The unparalleled adventure and ordeal of Sir Ernest Shackleton and his crew, stranded on the Antarctic ice for 20 months beginning January 20, 1915, then forced to row a 22-foot boat 850 miles across storm-ravaged seas, has inspired at least three marvelous books: Shackleton's own memoir, South; Alfred Lansing's bestselling Endurance; and this stirring account by Alexander.
In 1914, Shackleton sailed to Antarctica with 27 men in hopes of being the first human to transverse the continent. But his ship, the Endurance, was trapped, then crushed, by ice in the Weddell Sea, propelling the party into a nightmare of cold and near starvation. Alexander, relying extensively on journals by crew members, some never published, as well as on myriad other sources, delivers a spellbinding story of human courage (and occasional venality) in the face of daunting odds.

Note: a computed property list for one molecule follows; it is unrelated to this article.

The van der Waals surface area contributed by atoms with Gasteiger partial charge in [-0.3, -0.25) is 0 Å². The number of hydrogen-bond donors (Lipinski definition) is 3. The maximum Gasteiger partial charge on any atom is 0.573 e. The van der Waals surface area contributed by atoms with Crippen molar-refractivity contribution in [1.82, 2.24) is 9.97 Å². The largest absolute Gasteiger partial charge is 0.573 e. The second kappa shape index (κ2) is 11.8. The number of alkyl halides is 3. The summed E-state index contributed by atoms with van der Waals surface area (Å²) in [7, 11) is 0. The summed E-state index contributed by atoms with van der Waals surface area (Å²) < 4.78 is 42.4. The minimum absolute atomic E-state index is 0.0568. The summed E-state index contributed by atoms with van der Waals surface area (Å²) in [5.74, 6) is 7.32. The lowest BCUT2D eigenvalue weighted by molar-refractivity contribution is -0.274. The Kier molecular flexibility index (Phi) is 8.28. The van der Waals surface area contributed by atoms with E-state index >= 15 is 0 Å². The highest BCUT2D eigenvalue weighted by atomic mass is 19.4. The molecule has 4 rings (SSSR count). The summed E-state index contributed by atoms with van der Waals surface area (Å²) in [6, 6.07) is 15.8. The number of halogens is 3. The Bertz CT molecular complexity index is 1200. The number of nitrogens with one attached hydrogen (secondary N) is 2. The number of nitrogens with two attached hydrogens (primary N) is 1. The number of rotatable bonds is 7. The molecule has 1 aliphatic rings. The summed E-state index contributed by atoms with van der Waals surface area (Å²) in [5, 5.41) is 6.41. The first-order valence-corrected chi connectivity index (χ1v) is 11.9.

She succinctly and boldly captures the character of the men and of the terrible land- and seascape they crossed toward salvation. What makes this book especially exciting, however, are the 170 previously unpublished photos by the expedition's photographer, Frank Hurley: stark, artfully composed tributes to the savage beauty of the ice and to the fortitude of the men and their dogs.
Not one of the men died during their sojourn in a freezing hell; as Alexander makes clear in her gripping, emotionally resonant book, this incredible fact bears witness not only to Shackleton's leadership but to the strength of the human spirit.